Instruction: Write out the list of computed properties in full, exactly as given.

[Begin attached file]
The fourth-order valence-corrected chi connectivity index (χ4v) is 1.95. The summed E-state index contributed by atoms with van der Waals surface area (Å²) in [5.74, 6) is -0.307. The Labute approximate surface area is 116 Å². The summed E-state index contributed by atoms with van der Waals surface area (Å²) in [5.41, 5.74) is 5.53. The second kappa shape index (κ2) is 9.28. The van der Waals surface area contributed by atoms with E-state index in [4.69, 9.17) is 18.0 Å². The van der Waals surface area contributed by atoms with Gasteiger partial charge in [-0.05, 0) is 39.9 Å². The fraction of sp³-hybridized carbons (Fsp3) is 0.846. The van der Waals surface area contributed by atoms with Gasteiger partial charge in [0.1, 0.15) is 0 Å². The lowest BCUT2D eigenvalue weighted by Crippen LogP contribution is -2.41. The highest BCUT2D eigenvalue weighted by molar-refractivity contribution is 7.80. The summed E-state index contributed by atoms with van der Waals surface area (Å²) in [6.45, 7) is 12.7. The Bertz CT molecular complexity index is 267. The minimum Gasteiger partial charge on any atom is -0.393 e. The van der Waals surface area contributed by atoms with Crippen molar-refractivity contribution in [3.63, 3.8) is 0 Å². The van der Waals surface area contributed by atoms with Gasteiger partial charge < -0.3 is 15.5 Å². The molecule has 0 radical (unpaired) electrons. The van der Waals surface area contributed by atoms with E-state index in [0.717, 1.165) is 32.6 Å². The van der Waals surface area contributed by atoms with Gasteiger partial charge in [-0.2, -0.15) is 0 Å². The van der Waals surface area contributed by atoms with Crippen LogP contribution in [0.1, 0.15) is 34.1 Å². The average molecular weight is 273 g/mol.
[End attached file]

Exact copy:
The fourth-order valence-corrected chi connectivity index (χ4v) is 1.95. The summed E-state index contributed by atoms with van der Waals surface area (Å²) in [5.74, 6) is -0.307. The Labute approximate surface area is 116 Å². The summed E-state index contributed by atoms with van der Waals surface area (Å²) in [5.41, 5.74) is 5.53. The second kappa shape index (κ2) is 9.28. The van der Waals surface area contributed by atoms with E-state index in [4.69, 9.17) is 18.0 Å². The van der Waals surface area contributed by atoms with Gasteiger partial charge in [-0.05, 0) is 39.9 Å². The fraction of sp³-hybridized carbons (Fsp3) is 0.846. The van der Waals surface area contributed by atoms with Gasteiger partial charge in [0.1, 0.15) is 0 Å². The lowest BCUT2D eigenvalue weighted by Crippen LogP contribution is -2.41. The highest BCUT2D eigenvalue weighted by molar-refractivity contribution is 7.80. The summed E-state index contributed by atoms with van der Waals surface area (Å²) in [6.45, 7) is 12.7. The Bertz CT molecular complexity index is 267. The minimum Gasteiger partial charge on any atom is -0.393 e. The van der Waals surface area contributed by atoms with Crippen molar-refractivity contribution in [3.63, 3.8) is 0 Å². The van der Waals surface area contributed by atoms with Gasteiger partial charge < -0.3 is 15.5 Å². The molecule has 0 radical (unpaired) electrons. The van der Waals surface area contributed by atoms with E-state index in [0.717, 1.165) is 32.6 Å². The van der Waals surface area contributed by atoms with Gasteiger partial charge in [-0.2, -0.15) is 0 Å². The van der Waals surface area contributed by atoms with Crippen LogP contribution in [0.1, 0.15) is 34.1 Å². The average molecular weight is 273 g/mol.